See how to set up metrics.
Metrics are a way to measure the state of your application from within and something that is built into a microservice architecture from the very beginning. We suggest you start with the basics, that is defining what is fascinating to your team to track in terms of service health and level of service quality.
We have standardized on the OpenMetrics format for metrics. This is a text-based format that is easy to parse and understand. It is also the format used by Prometheus, which is the most popular metrics system.
We use Prometheus to fetch metric endpoints from your application (in Prometheus terminology we call this scraping), and Grafana for visualizing your application's metrics. You enable Prometheus metrics collection from your application in your NAIS manifest.
Prometheus cluster configuration
To see the current configuration for a prometheus instance in your cluster, e.g.
scrape_interval, go to
Prometheus --GET /metrics--> Pod
nais.yaml -.register target.-> Prometheus
nais.yaml -.configure.-> Pod
All applications that have Prometheus scraping enabled will show up in the default Grafana dashboard, or create their own.
For metric names we use the internet-standard Prometheus naming conventions:
- Metric names should have a (single-word) application prefix relevant to the domain the metric belongs to.
- Metric names should be nouns in snake_case; do not use verbs.
- Metric names should have units to make interpreting your metrics queries straightforward.
- Metric names should represent the same logical thing-being-measured across different labels (e.g. the number of HTTP requests, not the number of GET requests, the number of POST requests, etc.)
Use labels to differentiate the characteristics of the thing that is being measured:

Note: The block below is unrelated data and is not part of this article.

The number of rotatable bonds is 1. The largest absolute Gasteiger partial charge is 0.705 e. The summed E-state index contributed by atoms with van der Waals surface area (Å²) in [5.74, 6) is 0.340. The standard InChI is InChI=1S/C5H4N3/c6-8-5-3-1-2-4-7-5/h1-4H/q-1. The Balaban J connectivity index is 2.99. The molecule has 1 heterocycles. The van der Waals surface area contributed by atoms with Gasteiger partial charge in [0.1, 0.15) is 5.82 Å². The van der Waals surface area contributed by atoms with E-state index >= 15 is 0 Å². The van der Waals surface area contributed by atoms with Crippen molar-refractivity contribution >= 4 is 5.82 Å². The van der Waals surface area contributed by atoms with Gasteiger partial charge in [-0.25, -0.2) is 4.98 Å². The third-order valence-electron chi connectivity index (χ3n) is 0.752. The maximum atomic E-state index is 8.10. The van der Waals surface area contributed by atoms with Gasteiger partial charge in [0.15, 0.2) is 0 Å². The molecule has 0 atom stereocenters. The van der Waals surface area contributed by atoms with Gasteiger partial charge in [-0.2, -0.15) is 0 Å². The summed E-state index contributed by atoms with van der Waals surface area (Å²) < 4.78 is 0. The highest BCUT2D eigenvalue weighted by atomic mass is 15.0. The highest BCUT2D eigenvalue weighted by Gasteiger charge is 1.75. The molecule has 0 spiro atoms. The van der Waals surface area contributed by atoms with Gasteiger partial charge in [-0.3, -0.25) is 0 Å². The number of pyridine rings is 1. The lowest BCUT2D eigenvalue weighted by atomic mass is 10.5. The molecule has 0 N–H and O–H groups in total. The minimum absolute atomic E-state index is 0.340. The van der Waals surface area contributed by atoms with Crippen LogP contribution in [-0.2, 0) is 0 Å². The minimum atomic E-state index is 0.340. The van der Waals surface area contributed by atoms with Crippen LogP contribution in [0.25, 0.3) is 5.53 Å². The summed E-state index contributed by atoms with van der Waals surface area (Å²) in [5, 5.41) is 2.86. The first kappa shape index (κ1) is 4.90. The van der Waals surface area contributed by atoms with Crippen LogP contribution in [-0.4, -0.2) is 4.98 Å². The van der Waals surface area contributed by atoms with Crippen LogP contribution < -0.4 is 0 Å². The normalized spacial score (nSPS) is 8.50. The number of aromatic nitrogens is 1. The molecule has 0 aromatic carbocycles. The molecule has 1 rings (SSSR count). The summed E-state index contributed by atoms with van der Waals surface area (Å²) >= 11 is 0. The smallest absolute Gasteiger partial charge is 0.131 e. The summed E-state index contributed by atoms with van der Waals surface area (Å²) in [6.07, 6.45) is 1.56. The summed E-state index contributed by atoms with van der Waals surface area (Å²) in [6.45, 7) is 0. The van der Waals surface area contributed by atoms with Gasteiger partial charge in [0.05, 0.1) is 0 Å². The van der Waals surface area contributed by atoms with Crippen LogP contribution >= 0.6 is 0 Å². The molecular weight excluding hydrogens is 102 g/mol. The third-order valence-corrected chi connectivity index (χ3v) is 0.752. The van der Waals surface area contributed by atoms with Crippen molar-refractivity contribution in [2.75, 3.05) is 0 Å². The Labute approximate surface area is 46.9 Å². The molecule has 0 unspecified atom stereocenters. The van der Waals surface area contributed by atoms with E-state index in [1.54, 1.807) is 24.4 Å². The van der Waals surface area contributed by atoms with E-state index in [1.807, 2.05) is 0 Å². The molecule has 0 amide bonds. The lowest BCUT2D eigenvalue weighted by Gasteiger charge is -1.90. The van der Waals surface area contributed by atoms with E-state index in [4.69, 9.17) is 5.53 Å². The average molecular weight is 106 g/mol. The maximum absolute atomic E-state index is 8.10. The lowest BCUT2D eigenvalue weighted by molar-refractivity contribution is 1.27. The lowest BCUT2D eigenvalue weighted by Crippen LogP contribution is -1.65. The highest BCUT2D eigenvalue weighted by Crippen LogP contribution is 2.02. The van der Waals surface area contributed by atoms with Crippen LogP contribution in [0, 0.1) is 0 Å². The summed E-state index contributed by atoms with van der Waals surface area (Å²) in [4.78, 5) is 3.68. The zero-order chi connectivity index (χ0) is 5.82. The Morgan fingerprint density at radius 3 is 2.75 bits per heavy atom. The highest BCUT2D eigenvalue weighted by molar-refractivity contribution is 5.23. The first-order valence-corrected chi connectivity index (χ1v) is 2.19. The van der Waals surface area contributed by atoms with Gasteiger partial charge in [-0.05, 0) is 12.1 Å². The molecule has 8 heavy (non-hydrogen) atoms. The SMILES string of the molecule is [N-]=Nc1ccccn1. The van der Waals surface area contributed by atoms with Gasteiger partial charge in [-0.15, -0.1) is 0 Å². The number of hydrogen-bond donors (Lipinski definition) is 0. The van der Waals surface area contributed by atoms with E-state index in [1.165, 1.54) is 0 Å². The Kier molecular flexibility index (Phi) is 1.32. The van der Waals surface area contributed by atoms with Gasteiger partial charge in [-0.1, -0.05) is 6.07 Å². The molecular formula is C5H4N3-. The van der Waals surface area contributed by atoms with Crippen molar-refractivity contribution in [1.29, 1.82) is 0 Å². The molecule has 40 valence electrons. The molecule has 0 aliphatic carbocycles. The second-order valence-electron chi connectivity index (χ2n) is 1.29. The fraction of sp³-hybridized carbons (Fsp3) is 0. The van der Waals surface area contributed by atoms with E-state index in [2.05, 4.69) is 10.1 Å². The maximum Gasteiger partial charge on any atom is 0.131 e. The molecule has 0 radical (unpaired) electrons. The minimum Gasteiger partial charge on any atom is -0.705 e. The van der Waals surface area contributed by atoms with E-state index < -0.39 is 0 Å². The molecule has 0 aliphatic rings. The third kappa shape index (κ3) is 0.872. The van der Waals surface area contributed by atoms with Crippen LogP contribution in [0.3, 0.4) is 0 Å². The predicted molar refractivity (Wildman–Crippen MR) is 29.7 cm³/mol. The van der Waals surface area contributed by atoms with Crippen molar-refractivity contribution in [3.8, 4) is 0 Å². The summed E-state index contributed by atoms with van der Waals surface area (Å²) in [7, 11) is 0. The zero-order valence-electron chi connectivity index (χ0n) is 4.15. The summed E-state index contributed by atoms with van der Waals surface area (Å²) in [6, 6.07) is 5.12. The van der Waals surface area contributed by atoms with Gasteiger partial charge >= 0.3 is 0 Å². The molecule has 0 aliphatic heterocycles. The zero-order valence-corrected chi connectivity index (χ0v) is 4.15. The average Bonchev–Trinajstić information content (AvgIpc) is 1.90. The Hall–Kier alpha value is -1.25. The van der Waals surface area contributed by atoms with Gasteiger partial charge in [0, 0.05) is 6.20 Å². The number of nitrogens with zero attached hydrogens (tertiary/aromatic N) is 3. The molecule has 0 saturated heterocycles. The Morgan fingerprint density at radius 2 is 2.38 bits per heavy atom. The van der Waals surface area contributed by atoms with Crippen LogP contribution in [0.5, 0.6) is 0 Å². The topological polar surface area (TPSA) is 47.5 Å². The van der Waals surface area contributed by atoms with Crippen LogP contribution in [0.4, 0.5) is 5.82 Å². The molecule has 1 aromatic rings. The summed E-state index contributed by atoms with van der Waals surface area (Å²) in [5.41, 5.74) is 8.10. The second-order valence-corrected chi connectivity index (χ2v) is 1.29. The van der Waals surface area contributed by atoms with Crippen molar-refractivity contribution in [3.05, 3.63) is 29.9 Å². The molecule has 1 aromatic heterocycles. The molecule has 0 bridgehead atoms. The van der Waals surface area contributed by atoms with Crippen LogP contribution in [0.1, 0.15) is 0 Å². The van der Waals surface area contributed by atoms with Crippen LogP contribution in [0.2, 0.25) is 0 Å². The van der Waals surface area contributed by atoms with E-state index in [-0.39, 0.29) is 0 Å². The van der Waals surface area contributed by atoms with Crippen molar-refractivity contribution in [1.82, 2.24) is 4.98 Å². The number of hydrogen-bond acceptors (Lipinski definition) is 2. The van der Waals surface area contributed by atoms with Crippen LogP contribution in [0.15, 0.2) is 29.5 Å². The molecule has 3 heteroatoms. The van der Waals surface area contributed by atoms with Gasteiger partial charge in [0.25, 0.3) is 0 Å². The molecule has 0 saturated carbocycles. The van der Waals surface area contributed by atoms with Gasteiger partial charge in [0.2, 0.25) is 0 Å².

api_http_requests_total- differentiate request types by adding an
api_request_duration_seconds- differentiate request stages by adding a
Do not put the label names in the metric name, as this introduces redundancy and will cause confusion if the respective labels are aggregated away.
CAUTION: Remember that every unique combination of key-value label pairs represents a new time series, which can dramatically increase the amount of data stored. Do not use labels to store dimensions with high cardinality (many different label values), such as user IDs, email addresses, or other unbounded sets of values.
You can introduce the metric types with the classic example of counting an ongoing process:
You should, as a developer, that build metrics into your application have solid grasp of the semantics of the different metric types, which include:
- Counter: Sum of things, forever growing. Example; number of requests to this service, etc.
- Gauge: Value is arbitrary and can go up and down. Example: Current number of active connections.
- Summary: Calculate arbitrary buckets of aggregated textual observations. Example: Response time of 99% of requests or larger buckets etc.
- Histogram: Like Summaries, Histograms can be used to monitor latencies (or other things like request sizes). Unlike Summaries, Histograms have more features, if you want to learn more you can read the difference between histograms and summaries.
NAIS clusters comes with a set of metrics that are available for all applications. Many of these relates to Kubernetes and includes metrics like CPU and memory usage, number of pods, etc. You can find a comprehensive list in the kube-state-metrics documentation.
Our ingress controller also exposes metrics about the number of requests, response times, etc. You can find a comprehensive list in our ingress documentation.
If you are having trouble with your metrics, you can use the Prometheus expression browser to test your queries. You can find this at
/graph in the respective Prometheus environment.
If your metrics are not showing up in the expression browser, you can check the target page at
/targets to see if your application is registered as a target or if Prometheus has encountered any errors when scraping your application.
List of Prometheus environments: